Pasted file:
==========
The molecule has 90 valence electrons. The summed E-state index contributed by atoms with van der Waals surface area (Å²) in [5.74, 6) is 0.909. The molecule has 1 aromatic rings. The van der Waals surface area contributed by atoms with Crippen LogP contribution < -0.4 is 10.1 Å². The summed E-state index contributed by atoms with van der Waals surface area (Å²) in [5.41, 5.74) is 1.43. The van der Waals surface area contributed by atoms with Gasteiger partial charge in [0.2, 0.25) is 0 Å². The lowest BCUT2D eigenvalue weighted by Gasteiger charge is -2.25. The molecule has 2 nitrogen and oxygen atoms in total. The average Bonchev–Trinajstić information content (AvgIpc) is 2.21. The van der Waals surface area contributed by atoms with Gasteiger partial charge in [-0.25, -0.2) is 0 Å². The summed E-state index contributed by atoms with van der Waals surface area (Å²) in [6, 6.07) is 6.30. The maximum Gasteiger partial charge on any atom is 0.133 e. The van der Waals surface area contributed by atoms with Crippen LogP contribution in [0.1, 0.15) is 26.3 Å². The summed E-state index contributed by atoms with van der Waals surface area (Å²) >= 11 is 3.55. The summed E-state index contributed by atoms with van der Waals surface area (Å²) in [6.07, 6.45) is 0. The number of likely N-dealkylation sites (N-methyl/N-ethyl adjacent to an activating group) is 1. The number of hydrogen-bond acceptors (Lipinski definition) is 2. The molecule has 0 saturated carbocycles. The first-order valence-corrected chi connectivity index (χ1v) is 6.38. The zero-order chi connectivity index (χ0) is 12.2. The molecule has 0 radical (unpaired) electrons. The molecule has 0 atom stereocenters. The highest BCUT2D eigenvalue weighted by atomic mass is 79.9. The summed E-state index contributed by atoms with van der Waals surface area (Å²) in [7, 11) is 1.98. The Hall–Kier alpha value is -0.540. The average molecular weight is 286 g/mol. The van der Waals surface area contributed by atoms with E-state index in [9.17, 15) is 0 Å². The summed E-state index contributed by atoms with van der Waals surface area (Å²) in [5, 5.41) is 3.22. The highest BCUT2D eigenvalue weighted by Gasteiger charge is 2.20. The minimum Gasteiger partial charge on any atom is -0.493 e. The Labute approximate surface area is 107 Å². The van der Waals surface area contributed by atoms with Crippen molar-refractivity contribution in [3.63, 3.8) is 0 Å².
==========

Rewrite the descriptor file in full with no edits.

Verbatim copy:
The molecule has 90 valence electrons. The summed E-state index contributed by atoms with van der Waals surface area (Å²) in [5.74, 6) is 0.909. The molecule has 1 aromatic rings. The van der Waals surface area contributed by atoms with Crippen LogP contribution < -0.4 is 10.1 Å². The summed E-state index contributed by atoms with van der Waals surface area (Å²) in [5.41, 5.74) is 1.43. The van der Waals surface area contributed by atoms with Gasteiger partial charge in [0.2, 0.25) is 0 Å². The lowest BCUT2D eigenvalue weighted by Gasteiger charge is -2.25. The molecule has 2 nitrogen and oxygen atoms in total. The average Bonchev–Trinajstić information content (AvgIpc) is 2.21. The van der Waals surface area contributed by atoms with Gasteiger partial charge in [-0.25, -0.2) is 0 Å². The summed E-state index contributed by atoms with van der Waals surface area (Å²) in [6, 6.07) is 6.30. The maximum Gasteiger partial charge on any atom is 0.133 e. The van der Waals surface area contributed by atoms with Crippen LogP contribution in [0.1, 0.15) is 26.3 Å². The summed E-state index contributed by atoms with van der Waals surface area (Å²) >= 11 is 3.55. The summed E-state index contributed by atoms with van der Waals surface area (Å²) in [6.07, 6.45) is 0. The number of likely N-dealkylation sites (N-methyl/N-ethyl adjacent to an activating group) is 1. The number of hydrogen-bond acceptors (Lipinski definition) is 2. The molecule has 0 saturated carbocycles. The first-order valence-corrected chi connectivity index (χ1v) is 6.38. The zero-order chi connectivity index (χ0) is 12.2. The molecule has 0 radical (unpaired) electrons. The molecule has 0 atom stereocenters. The highest BCUT2D eigenvalue weighted by atomic mass is 79.9. The summed E-state index contributed by atoms with van der Waals surface area (Å²) in [7, 11) is 1.98. The Hall–Kier alpha value is -0.540. The average molecular weight is 286 g/mol. The van der Waals surface area contributed by atoms with E-state index in [9.17, 15) is 0 Å². The summed E-state index contributed by atoms with van der Waals surface area (Å²) in [5, 5.41) is 3.22. The highest BCUT2D eigenvalue weighted by Gasteiger charge is 2.20. The minimum Gasteiger partial charge on any atom is -0.493 e. The Labute approximate surface area is 107 Å². The van der Waals surface area contributed by atoms with Crippen molar-refractivity contribution in [3.63, 3.8) is 0 Å².